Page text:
There are an estimated 8.8 million carers in the UK, providing unpaid care for ill, older or disabled family members and friends. With an ageing population and people living longer with multiple chronic conditions, this number is increasing rapidly. The Survey of Adult Carers in England seeks the opinions of carers on the support they and the person they care for have received from social services, and whether they are able to live a balanced life alongside their caring role.
Satisfaction with support or services is directly associated with a positive experience of care and support. The survey asks carers, “Overall, how satisfied or dissatisfied are you with the support or services you and the person you care for have received from Social Services in the last 12 months?”
In 2018/19, 38.7% of carers were ‘extremely’ or ‘very’ satisfied with the support or services they and the person they care for had received, compared with 39% in 2016/17. 7.2% of carers were ‘extremely’ or ‘very’ dissatisfied in 2018/19, compared with 6.3% in 2016/17. Neither of these changes was statistically significant.
Between 2012/13 and 2014/15, the proportion of carers who were ‘extremely’ or ‘very’ satisfied decreased from 43.1% to 41.1%, and the proportion who were ‘extremely’ or ‘very’ dissatisfied increased from 4.3% to 5.1%. The 2016/17 results are not comparable with those from previous surveys due to changes in the definition of the eligible population. See ‘About this data’ for more information.
Carers should be involved as much as possible in discussions about how services are designed for the individuals they care for, as this has been shown to improve outcomes for both the carer and the cared-for person. The survey asks carers, "In the last 12 months, do you feel you have been involved or consulted as much as you wanted to be, in discussions about the support or services provided to the person you care for?”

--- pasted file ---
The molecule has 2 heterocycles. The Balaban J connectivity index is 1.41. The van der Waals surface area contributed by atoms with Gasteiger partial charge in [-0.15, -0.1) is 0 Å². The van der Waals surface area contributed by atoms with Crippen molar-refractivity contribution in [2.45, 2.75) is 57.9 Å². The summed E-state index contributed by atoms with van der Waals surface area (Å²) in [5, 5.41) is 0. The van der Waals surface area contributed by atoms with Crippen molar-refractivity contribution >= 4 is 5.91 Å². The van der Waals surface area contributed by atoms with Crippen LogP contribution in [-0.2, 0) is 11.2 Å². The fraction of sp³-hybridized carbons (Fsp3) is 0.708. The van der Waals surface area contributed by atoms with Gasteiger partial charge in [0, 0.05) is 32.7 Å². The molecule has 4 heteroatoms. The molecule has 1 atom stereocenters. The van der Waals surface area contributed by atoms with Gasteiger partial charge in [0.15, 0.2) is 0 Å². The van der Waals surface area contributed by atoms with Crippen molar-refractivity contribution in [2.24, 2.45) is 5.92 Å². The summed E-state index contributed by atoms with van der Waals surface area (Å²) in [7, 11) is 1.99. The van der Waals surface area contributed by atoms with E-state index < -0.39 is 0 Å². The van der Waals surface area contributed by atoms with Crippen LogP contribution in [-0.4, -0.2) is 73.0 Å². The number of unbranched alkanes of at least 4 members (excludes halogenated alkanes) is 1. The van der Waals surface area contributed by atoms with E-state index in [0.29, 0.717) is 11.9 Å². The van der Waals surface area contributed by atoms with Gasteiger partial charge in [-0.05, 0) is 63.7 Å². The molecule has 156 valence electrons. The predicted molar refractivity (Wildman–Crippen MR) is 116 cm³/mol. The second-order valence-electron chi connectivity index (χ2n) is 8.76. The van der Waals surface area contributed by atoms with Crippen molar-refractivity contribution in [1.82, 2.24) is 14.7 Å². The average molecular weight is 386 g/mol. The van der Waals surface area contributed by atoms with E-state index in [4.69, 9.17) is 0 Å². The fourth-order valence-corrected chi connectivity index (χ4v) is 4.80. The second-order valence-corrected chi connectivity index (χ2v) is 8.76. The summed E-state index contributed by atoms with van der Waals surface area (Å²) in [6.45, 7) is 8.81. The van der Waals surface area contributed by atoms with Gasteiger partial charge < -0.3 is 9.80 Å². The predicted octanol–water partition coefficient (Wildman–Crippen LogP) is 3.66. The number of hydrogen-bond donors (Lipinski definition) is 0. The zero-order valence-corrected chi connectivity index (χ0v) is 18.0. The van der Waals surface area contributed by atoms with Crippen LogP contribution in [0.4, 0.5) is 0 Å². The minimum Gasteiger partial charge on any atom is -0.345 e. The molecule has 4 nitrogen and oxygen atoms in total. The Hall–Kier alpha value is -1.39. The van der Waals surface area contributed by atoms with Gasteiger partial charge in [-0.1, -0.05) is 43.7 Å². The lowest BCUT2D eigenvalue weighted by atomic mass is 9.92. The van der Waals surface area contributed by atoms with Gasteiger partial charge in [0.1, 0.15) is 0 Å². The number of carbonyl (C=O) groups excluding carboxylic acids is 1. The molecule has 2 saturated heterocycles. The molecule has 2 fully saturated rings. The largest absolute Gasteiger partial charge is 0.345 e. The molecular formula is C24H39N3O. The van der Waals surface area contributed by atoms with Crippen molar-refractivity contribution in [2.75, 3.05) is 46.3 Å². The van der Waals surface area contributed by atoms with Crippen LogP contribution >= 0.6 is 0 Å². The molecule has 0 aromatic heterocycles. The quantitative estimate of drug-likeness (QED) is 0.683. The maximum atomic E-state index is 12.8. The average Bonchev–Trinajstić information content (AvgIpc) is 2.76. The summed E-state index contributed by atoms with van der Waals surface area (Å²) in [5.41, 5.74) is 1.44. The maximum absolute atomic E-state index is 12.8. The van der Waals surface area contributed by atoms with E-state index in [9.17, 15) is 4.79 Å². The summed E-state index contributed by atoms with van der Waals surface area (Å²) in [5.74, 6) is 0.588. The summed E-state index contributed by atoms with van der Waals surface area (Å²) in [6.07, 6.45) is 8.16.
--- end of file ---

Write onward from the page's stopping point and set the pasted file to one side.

Excluding carers who reported there had been no discussions that they were aware of, the proportion of carers who ‘always’ felt involved or consulted remained relatively constant between 2016/17 (39.4%) and 2018/19 (39.7%). The proportion who ‘never’ felt involved or consulted also stayed similar in 2016/17 (7.7%) and 2018/19 (7.8%).
Feeling involved in discussions about the support or services provided to the cared-for person was the greatest factor influencing carers’ overall satisfaction. Carers who felt more involved in discussions reported a greater level of satisfaction than those who did not feel involved (data not shown). Ease of access to information about support, services or benefits was also a major factor influencing carers’ satisfaction.
About this data
The Personal Social Services Survey of Adult Carers in England (SACE) is a biennial survey that took place for the first time in 2012/13. The survey covers informal, unpaid carers aged 18 or over, caring for a person aged 18 or over. The survey seeks the opinions of carers on a number of topics that are considered to be indicative of a balanced life alongside their unpaid caring role.
In 2016/17, the definition of the eligible population changed so that in addition to including carers that have had a carer’s assessment or review from the local authority in the 12 months prior to the survey taking place, carers were also included who had not been assessed or reviewed during the previous 12 months. The results from the survey are weighted to make inferences (or estimates) about the whole eligible population of carers. These estimates and findings are subject to a degree of uncertainty.
There are no results available for 2020/21 due to the additional pressures that Covid-19 has brought on services. The next survey will take place in 2021/22 and is yet to be published.